Mayor Lori Lightfoot points to real estate tax hike as possible budget fix as some aldermen again call to raise it and use money for homeless services


Mayor Lori Lightfoot on Tuesday said she might raise the real estate transfer tax on expensive property sales to help close an enormous 2020 budget hole.

Lightfoot’s comment came hours after some aldermen said they would introduce a plan this week to again try to hike the real estate transfer tax on home sales above $1 million to help combat homelessness.

An ordinance several council members are set to introduce Wednesday would raise the tax rate for those high-end purchases from 0.75% of the purchase price to 1.95%. The proceeds, which supporters said could be as much as $150 million annually, would be earmarked specifically for homeless services and affordable housing programs.

Asked about that proposal, Lightfoot revealed that she might have other uses for that new revenue.

“We want to look at that issue as a revenue source for us for the 2020 budget, and the way that their ordinance is structured those resources won’t be available to us till much later,” she said. “So we’re on different time frames. I think we also have a slightly different trajectory in the various cut points for the tax. But we’ll work through those.”

Lightfoot said during the mayoral campaign that she supported an additional tax on high-cost property sales to funnel more money toward homelessness. But she’s now also facing a 2020 budget deficit that could be around $1 billion, so priorities might be changing on City Hall’s fifth floor.

Supporters Tuesday said the tax hike could raise $100 million to $150 million a year to go toward homeless services, though real estate groups have warned that hitting high-end buyers in the pocketbook with such a big increase would hurt the city’s market.

While former Mayor Rahm Emanuel opposed an earlier bid to increase the tax that fizzled, Lightfoot campaigned in favor of the idea. Supporters hope she gets behind their plan.

“The mayor campaigned on the issue,” said Ald. Michael Rodriguez, 22nd, a co-sponsor of the proposal. “She campaigned hard on being for raising the real estate transfer tax to improve homeless services. I expect she’ll continue to support that campaign.”

But Lightfoot on Tuesday said that while she agrees with the idea, this particular effort isn’t exactly what she has in mind.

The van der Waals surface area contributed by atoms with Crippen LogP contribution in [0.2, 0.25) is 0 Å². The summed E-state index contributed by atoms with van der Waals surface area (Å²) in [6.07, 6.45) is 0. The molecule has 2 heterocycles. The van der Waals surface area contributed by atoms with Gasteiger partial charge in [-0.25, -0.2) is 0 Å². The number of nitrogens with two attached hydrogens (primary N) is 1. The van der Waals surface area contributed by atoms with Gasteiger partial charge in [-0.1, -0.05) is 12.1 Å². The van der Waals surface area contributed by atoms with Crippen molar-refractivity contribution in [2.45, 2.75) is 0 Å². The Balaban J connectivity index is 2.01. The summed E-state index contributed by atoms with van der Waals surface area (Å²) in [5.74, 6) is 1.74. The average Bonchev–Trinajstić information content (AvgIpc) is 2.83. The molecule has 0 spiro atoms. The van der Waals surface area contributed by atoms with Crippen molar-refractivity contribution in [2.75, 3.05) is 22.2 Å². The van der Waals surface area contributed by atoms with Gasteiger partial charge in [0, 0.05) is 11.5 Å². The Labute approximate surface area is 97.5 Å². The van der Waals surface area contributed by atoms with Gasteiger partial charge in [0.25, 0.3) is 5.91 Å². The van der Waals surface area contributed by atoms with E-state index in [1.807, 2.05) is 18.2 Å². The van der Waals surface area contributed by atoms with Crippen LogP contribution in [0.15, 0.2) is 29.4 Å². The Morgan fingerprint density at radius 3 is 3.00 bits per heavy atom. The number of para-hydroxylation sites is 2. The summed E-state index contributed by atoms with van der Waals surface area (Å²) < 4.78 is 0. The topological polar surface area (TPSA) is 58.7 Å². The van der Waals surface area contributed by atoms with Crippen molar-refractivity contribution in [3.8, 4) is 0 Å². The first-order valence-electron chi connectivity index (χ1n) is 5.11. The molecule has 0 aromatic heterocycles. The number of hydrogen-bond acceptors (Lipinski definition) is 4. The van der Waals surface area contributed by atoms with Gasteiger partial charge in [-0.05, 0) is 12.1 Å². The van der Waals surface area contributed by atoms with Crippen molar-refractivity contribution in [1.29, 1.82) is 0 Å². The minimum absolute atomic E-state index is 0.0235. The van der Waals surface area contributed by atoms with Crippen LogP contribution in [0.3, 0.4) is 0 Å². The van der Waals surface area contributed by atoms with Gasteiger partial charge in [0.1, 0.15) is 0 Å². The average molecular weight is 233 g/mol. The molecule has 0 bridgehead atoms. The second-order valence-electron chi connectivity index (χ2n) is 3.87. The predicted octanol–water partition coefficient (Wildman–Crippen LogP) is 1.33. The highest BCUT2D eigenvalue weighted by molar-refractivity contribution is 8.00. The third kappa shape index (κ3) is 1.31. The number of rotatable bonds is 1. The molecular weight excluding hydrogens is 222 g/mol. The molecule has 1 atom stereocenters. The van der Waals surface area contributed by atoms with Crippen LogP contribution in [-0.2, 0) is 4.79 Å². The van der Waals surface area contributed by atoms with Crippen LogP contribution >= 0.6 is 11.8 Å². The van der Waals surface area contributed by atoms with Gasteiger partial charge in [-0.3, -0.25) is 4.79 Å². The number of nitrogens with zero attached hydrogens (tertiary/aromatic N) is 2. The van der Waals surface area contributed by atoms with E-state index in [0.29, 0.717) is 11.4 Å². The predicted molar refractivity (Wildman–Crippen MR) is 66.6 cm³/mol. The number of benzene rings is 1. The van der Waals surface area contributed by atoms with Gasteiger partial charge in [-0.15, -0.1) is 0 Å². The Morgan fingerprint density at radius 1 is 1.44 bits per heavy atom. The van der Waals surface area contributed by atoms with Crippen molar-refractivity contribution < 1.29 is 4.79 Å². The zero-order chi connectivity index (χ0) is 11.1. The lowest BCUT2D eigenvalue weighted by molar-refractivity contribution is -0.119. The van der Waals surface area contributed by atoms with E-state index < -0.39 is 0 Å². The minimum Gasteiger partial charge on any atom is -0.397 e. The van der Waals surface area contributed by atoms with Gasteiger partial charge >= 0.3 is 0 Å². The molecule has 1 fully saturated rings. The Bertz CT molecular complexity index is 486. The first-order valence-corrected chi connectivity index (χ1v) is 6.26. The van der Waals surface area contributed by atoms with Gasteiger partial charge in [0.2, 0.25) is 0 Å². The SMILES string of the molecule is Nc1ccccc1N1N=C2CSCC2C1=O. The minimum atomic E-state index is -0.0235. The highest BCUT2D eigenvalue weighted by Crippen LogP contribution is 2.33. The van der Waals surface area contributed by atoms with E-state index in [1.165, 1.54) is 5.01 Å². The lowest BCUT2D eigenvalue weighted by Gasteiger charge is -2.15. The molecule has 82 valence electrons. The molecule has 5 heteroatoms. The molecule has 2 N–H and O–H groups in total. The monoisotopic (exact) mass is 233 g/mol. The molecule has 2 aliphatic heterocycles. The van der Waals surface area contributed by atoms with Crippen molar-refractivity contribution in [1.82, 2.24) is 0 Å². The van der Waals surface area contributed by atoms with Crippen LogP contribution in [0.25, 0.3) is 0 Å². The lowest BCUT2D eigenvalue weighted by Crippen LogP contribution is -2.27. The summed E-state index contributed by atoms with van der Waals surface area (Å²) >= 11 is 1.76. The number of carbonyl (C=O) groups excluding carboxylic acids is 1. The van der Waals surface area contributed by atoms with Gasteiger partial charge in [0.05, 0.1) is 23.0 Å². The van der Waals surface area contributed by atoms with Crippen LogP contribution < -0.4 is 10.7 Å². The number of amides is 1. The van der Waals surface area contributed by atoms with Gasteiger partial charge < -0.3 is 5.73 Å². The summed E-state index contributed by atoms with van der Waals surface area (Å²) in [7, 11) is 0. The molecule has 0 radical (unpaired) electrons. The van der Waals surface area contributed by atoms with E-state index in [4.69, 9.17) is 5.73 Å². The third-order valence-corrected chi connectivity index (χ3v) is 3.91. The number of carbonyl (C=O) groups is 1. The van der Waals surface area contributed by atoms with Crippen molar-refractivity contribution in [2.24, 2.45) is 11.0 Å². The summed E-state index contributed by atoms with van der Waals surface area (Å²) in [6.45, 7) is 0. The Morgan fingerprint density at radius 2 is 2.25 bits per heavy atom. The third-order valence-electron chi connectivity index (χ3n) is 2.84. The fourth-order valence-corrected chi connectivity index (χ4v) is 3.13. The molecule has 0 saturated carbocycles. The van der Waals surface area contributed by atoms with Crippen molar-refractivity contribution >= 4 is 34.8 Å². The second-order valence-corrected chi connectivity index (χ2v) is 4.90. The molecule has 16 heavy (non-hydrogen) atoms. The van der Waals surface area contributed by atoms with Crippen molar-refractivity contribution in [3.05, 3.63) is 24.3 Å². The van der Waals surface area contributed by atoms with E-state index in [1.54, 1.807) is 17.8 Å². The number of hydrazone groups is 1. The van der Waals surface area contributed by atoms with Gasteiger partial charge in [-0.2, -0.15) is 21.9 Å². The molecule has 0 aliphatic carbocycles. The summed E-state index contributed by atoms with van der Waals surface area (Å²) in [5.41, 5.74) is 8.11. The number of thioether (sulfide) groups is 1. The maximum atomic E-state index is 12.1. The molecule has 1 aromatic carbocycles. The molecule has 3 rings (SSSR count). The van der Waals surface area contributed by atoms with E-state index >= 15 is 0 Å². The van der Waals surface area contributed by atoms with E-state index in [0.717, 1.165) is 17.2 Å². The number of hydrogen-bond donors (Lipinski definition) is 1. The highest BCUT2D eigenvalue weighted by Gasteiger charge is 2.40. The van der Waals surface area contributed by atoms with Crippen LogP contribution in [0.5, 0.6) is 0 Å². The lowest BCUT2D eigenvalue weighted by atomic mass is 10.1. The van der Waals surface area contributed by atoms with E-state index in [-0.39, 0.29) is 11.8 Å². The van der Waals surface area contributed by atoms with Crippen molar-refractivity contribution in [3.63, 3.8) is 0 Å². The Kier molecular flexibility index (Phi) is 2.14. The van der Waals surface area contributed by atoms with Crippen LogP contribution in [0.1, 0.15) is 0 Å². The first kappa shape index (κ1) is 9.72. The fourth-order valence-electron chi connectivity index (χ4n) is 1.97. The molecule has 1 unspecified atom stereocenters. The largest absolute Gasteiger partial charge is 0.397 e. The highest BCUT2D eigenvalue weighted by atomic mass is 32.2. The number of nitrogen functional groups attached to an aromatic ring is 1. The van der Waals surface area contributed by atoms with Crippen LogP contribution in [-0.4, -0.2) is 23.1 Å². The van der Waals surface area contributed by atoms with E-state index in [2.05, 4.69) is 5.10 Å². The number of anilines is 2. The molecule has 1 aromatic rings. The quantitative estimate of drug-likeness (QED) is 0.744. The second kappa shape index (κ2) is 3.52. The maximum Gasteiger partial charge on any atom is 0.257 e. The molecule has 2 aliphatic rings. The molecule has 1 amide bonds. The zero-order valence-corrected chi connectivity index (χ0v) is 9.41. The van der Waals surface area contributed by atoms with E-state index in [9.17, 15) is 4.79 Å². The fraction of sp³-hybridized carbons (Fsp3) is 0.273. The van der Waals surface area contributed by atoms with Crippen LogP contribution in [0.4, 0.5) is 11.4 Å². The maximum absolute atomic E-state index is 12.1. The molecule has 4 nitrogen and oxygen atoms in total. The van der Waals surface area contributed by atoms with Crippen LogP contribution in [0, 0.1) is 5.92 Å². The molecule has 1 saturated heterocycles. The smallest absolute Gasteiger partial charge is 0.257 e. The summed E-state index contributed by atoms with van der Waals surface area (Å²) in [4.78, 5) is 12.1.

“I know that there’s an effort that’s being made on the part of the Chicago Coalition for the Homeless. I believe that the intent is to introduce an ordinance tomorrow,” the mayor said. “We have sat down and talked with them about what our plans are. I think we have a different timeline in which we’re going to address it, we’re going to do this also in a slightly different way, but I think we can work collaboratively to get to the same place.”

Ald. Roberto Maldonado, 26th, said the mayor was “noncommittal about our version in particular, but she urged us to introduce it.”

The homelessness problem is worsening, Maldonado said, and Chicago doesn’t invest enough in fighting it.

“This is a crime, and this is a chance to raise $100 million from rich people to help the less fortunate,” the alderman said.

Housing Committee Chairman Ald. Harry Osterman, 48th, said he’s supportive of the idea of finding a way to funnel more money both to homelessness services and affordable housing, but he wants to take a “deeper dive” on the proposal. “I want to look specifically at how much goes where, and how it’s used,” Osterman said.

There are several legislative hoops to jump through before the new tax rate could take effect. First, backers need to get a referendum question on the 2020 presidential primary election ballot asking Chicago voters if they support the idea. If that referendum question passes, the City Council could then adopt the rate, which would become law that September.

“When you look at cities throughout the country, what they spend on their homelessness services, the city of Chicago lags way behind,” Rodriguez said. “We need to join the 21st century in investing in our most vulnerable populations.”